A Ugandan court has ruled against Rolling Stone - Uganda from publishing the identities and place of residence of gays, lesbians and transgendered people. Justice Vincent Musoke ruled that the action by the magazine to publish names of gays and lesbians will threaten and endanger their lives. He ordered Uganda's Rolling Stone magazine to pay $650 in damages and court costs for each of the three activists who sued the magazine.
The case was filed by three people from Ugandan gay rights group, Sexual Minorities Uganda (SMUG), whose pictures and towns of residence were published in a previous issue of Rolling Stone.
Last year the Rolling Stone published 100 pictures of Uganda's “top homos” with their names and where they lived. The Managing editor Giles Muhame claimed that children are being lured into homosexuality and that society needs to know whoever is recruiting them.
Temporary injunction was granted by the court last year following an application by Sexual Minorities Uganda:
The Uganda tabloid Rolling Stone has been ordered by the High Court to stop publication of the names and photos of people who it believes are gay and lesbian saying this was “an invasion of privacy”
Ugandan blogger, Gay Uganda, has been pleased with the permanent injunction that is going to bar any further outings by Rolling Stone or any other related media. Gay Uganda has expressed his happiness on the ruling:
Oh yes. Fitting that my first post of the year is of a victory, won in the courts of Uganda, by gay Ugandans.See, last year, the Rolling pebble, a nascent newspaper decided to brush up its circulation by doing what others had never dared to do before. Publishing the photos of purported gay Ugandans. And, the exhorted the population to ‘Hang Them’Three of those supposedly gay people took them to court.Won an injuction, temporarily, to stop the publication of 100 Homosexuals. And inciting the public to ‘hang them'…. or whatever.Now, that injunction is permanent.Yep. It is a victory. And, I am so happy that it has been so.[…]the judgement says it is simply unconstitutional.
“Another victory, another step, another smile,” says Gay Ugandan Teen:
Sitting here in my bedroom at 11:00pm, I’m reading about the recent victory of our gay activists against the rolling trash can. Another victory, another step, another smile. […]
The unbeatable fact is step by step gay people in Africa and other parts of the world will be seen as equal human beings, and all that is good and truthful is on our side…nothing and no one can work against the tide of what is right and just for long, they all fall eventually. Ssempa is in mid-air right now. You don’t go spreading lies and hate and think you’ll be a happy human being. Sorry! The universe does not work that way! When will we learn that? What goes around people!
Today, it made it to the news that the High Court of Uganda had ruled in favour of the plaintiffs in a case against the infamous Rolling Stone, the tabloid that had launched a scathing ‘war on homosexuality’ by publishing names and pictures of people the editors felt were gay. Though I do not have the details yet, I am glad this has come to pass in my time. It is an awesome way to start the year, and though the ruling was delayed a few weeks, I know it would have made a wonderful Christmas gift.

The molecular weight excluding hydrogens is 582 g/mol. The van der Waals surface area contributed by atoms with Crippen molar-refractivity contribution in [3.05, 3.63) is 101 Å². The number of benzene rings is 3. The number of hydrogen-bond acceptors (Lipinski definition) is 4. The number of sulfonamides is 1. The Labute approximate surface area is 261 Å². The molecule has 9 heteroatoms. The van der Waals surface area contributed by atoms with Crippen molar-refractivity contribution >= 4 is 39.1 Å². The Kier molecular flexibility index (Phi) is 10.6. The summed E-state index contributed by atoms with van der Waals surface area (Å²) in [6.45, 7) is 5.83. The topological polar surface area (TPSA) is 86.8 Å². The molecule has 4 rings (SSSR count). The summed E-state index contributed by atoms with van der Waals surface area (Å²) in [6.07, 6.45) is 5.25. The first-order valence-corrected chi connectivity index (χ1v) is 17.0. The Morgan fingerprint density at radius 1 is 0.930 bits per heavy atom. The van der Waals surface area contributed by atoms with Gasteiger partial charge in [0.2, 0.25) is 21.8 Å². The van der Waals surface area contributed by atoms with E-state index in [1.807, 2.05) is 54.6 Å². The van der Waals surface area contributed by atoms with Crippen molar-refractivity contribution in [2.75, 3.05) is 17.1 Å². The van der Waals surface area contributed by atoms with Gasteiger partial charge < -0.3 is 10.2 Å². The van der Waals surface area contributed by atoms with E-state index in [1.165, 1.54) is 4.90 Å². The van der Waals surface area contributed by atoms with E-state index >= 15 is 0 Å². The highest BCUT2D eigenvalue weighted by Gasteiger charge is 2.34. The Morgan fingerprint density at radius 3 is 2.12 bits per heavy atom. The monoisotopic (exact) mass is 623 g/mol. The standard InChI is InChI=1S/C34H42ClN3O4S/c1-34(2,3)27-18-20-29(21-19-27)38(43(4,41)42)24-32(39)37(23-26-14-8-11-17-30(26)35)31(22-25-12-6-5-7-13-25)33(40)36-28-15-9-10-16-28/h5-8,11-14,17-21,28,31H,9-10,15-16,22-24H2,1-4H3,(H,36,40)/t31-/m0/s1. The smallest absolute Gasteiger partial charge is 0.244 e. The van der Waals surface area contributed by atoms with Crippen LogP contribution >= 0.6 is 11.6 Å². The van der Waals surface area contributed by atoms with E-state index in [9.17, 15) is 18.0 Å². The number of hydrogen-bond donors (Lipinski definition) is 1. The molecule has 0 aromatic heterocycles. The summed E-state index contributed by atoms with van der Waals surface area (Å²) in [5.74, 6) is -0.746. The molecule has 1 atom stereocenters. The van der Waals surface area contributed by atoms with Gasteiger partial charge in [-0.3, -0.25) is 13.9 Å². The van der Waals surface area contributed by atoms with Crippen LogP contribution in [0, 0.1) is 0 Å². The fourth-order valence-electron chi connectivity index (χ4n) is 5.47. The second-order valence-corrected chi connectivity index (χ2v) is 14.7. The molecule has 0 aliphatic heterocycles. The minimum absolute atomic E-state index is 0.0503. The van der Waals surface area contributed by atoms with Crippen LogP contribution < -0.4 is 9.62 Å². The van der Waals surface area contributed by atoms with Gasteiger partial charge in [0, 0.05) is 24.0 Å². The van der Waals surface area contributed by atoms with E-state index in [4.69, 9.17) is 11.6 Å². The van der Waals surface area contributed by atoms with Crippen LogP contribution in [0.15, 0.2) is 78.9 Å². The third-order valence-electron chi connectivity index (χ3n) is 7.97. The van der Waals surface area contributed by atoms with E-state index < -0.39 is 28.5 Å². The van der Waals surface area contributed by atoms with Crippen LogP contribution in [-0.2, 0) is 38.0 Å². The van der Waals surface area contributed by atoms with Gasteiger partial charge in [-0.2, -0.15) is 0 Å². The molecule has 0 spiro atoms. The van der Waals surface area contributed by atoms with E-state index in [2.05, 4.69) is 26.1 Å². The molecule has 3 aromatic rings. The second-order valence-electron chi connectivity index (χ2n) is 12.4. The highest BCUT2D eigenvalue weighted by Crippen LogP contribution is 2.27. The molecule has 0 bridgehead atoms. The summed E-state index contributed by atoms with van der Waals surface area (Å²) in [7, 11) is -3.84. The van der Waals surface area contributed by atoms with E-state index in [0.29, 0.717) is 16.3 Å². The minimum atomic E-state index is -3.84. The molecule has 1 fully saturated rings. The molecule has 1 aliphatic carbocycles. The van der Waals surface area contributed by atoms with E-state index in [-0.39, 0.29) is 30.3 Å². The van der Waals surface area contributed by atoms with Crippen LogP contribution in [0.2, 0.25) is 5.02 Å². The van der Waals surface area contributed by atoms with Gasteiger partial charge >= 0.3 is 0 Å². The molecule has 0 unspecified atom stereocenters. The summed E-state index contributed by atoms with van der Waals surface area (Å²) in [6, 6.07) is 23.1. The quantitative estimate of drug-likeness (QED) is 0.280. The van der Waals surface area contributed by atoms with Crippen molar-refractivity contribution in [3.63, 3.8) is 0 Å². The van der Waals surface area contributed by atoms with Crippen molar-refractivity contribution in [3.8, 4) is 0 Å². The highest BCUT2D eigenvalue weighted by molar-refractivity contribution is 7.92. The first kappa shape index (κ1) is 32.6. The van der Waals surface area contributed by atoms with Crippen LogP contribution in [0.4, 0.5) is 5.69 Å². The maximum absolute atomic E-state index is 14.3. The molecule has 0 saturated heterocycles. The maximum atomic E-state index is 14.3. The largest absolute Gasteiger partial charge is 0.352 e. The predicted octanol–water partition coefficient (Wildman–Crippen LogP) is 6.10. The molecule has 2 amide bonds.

[…]For now, we celebrate this victory at home. We can live in peace, and not be worried about being outed by a semi-literate, bloodthirsty, ignoramus called Giles Muhame.
This is not the first time a Ugandan court has decided in favour of gay people:
…you'll also know that this is not the first time a Ugandan court is deciding in favour of gay people whose rights have been infringed upon. A couple of years ago, there was the case against the attorney general, where the police and some local council officials had abused several rights of two lesbians in Kampala. This is progress. Two cents, but progress. We may not be getting the right to marry, but that's not what we're asking for. All we are asking for at the moment is for the right to be alive, and to be respected as the human beings we are.
Wamala Dennis posts the ruling:
In considering whether the Rolling Stone’s publication of alleged homosexuals’ names, addresses and preferred social hang-outs constituted a violation of the applicant’s constitutional rights, the Court, ruled that:
1) The motion is not about homosexuality per se, but ‘…it is about
fundamental rights and freedoms,’ in particular about whether ‘the
publication infringed the rights of the applicants or threatened to do
2) The jurisdiction of Article 50 (1) of the Constitution is dual in nature, in that it extends not just to any person ‘whose fundamental rights or other rights or freedoms have been infringed in the first place,’ but also to ‘persons whose fundamental rights or other rights or freedoms are threatened to be infringed.’
3) Inciting people to hang homosexuals is an attack on the right to dignity of those thus threatened: ‘the call to hang gays in dozens tends to tremendously threaten their right to human dignity.’
Jim Burroway reports that Giles Muhume, Rolling Stone editor, remains defiant:
Giles Muhume, Rolling Stone editor, remained defiant in the face of the court ruling. In a press release, he said that “homos had a short-lived smile today” but that Rolling Stone would appeal the decision. Calling the ruling a risk to media freedom, Muhume added, “The newspaper will fight homos on different fronts. Our supporters should remain strong –- the agents of the devil shall be defeated.”
Sokari congratulates all those who had the courage to fight the case in court:
This is fantastic news and a tremendous win for LGBTI people in Uganda. Congratulations to all those who had the courage to fight this case.
You can view the full text of the ruling here.